Alexandra Kroger, energy program director at The Energy Co-op, is hoping that Philadelphia’s biggest utility providers notice the work they are doing and get inspired.
“As the demand for our renewable energy products becomes more apparent, PECO and PGW might see that as a market signal favoring renewable energy,” Kroger says. “We can’t speculate if this will influence their operations, but it might encourage them to expand their own sustainable practices.”
The Energy Co-op is already helping to build local renewable energy production in Pennsylvania by offering renewable electricity, heating oil and what they call “renewable natural gas” (RNG) to member-owners. (The heating oil offered by The Energy Co-op is not renewable.) Its EcoChoice100 Electricity offers members the choice between state- and nationally-sourced provider options, both of which are powered by 99% wind and 1% solar.
The Pennsylvania option, which according to Kroger is chosen by 60% of their members, supports the growing local clean energy economy.
The Energy Co-op also gives its member-owners the option of purchasing RNG. It’s been offering this service to PECO customers living outside of Philadelphia since 2010, and just started providing RNG to PGW customers in 2020.
RNG, or biogas, is naturally produced by decomposing organic material in landfills and waste facilities.
“Landfills are almost a renewable resource,” Kroger says. “We’re always going to be generating waste—that’s why we call it renewable natural gas.”
Landfills produce methane, which can be captured and turned into energy. If methane is not captured, it can reach dangerous and explosive levels. There have been several incidents caused by methane buildup near landfills. An infamous incident occurred in 1986, when a house in Derbyshire, England, was destroyed by a landfill methane explosion. Methane forms an explosive mixture with air at between 5% and 15% methane.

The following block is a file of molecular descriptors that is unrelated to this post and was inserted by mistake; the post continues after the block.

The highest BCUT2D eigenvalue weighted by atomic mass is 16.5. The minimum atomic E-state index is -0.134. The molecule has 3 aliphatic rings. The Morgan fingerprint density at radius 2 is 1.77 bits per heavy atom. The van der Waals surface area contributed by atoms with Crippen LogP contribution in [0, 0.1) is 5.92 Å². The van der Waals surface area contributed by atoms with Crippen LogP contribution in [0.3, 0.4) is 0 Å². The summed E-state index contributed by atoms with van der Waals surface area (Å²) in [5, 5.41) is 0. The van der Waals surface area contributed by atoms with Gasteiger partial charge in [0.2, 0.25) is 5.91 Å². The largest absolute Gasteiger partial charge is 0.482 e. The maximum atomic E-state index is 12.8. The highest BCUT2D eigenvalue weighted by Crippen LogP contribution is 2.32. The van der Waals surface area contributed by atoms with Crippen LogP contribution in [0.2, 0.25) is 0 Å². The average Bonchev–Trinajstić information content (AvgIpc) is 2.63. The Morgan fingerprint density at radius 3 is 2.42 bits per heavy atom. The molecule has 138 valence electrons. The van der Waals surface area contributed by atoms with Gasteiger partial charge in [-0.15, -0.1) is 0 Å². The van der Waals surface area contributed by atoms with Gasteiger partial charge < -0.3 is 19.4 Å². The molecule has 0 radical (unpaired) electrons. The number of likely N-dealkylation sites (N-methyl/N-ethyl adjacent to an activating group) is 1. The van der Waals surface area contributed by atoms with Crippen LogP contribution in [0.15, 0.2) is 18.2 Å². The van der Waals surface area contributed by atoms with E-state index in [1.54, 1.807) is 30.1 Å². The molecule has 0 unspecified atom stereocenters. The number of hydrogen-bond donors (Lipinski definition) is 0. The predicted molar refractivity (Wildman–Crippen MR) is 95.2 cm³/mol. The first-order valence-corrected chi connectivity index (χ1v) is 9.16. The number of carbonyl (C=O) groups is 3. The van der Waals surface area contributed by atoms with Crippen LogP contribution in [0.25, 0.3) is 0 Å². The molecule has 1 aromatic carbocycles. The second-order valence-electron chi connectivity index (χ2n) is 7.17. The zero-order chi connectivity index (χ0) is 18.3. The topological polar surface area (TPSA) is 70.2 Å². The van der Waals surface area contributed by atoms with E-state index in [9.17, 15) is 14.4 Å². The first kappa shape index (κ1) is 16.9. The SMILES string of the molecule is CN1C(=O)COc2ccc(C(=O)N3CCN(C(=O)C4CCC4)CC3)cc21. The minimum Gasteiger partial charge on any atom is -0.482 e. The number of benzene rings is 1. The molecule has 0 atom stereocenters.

It also presents a threat to the planet, Kroger explains.
“Methane can have between 25 and 85 times more greenhouse warming potential than carbon dioxide,” Kroger explains. “When it’s burned, it’s going to be converted into a lower potential greenhouse emission.”
RNG is currently more expensive than traditional natural gas, which is extracted through hydraulic fracturing, aka fracking, of shale and other rock formations.
“Geological surveys indicate that there are plentiful sources of natural gas. That’s what helps to keep those prices really low, even though the extraction method is very destructive to the environment,” Kroger says, noting that RNG is currently not as plentiful as conventional natural gas, so prices are not as competitive.
“The number of facilities that are capturing an adequate volume of biogas and converting it for energy use have a relatively low gas volume compared to fracked gas,” Kroger says.
Of course, members of The Energy Co-op are often motivated by a concern for the environment and are willing to pay a premium if it helps support the local renewable energy economy.
“A lot of people who choose to be part of a co-op are values-driven individuals looking for ways to build more sustainable lives,” explains Jon Roesser, general manager of Weavers Way Co-op, whose members helped found The Energy Co-op in 1979. “I believe there is a lot of bargaining power associated with the co-op movement that will only grow.”
Richard Tchen, who joined The Energy Co-Op in 2011, became a member-owner because he wants to suppost a local cooperative with such a powerful and important mission.
“Energy is something many of us take for granted, but we can make change.”